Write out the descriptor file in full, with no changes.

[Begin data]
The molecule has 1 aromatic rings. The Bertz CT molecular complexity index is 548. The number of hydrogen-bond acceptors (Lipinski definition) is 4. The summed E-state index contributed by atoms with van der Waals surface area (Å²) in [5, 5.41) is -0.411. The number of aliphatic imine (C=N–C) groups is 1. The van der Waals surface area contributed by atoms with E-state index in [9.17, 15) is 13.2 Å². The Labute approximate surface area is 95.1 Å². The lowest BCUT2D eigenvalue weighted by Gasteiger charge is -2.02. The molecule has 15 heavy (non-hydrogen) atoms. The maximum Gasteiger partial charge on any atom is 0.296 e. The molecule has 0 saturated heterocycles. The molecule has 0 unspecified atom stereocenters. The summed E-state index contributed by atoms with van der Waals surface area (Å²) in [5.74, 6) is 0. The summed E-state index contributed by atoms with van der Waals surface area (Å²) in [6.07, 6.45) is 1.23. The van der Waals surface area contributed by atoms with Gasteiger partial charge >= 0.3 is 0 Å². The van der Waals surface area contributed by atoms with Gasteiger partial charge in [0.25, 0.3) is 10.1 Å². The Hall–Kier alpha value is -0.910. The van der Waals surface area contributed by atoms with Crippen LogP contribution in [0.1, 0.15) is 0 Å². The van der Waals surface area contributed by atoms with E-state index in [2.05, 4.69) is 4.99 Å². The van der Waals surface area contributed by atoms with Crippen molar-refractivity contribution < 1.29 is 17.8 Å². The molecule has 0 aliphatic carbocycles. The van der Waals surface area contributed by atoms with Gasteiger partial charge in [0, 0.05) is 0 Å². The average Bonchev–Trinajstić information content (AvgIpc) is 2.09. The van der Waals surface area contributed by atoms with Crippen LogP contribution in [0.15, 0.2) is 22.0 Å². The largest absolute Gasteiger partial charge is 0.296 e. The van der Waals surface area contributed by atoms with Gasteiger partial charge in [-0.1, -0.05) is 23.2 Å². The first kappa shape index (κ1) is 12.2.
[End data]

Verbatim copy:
The molecule has 1 aromatic rings. The Bertz CT molecular complexity index is 548. The number of hydrogen-bond acceptors (Lipinski definition) is 4. The summed E-state index contributed by atoms with van der Waals surface area (Å²) in [5, 5.41) is -0.411. The number of aliphatic imine (C=N–C) groups is 1. The van der Waals surface area contributed by atoms with E-state index in [9.17, 15) is 13.2 Å². The Labute approximate surface area is 95.1 Å². The lowest BCUT2D eigenvalue weighted by Gasteiger charge is -2.02. The molecule has 15 heavy (non-hydrogen) atoms. The maximum Gasteiger partial charge on any atom is 0.296 e. The molecule has 0 saturated heterocycles. The molecule has 0 unspecified atom stereocenters. The summed E-state index contributed by atoms with van der Waals surface area (Å²) in [5.74, 6) is 0. The summed E-state index contributed by atoms with van der Waals surface area (Å²) in [6.07, 6.45) is 1.23. The van der Waals surface area contributed by atoms with Gasteiger partial charge >= 0.3 is 0 Å². The van der Waals surface area contributed by atoms with Gasteiger partial charge in [0.25, 0.3) is 10.1 Å². The Hall–Kier alpha value is -0.910. The van der Waals surface area contributed by atoms with Crippen LogP contribution in [0.1, 0.15) is 0 Å². The van der Waals surface area contributed by atoms with E-state index in [2.05, 4.69) is 4.99 Å². The van der Waals surface area contributed by atoms with Crippen molar-refractivity contribution < 1.29 is 17.8 Å². The molecule has 0 aliphatic carbocycles. The van der Waals surface area contributed by atoms with Gasteiger partial charge in [0, 0.05) is 0 Å². The average Bonchev–Trinajstić information content (AvgIpc) is 2.09. The van der Waals surface area contributed by atoms with Crippen LogP contribution in [0.15, 0.2) is 22.0 Å². The largest absolute Gasteiger partial charge is 0.296 e. The van der Waals surface area contributed by atoms with Gasteiger partial charge in [-0.1, -0.05) is 23.2 Å². The first kappa shape index (κ1) is 12.2.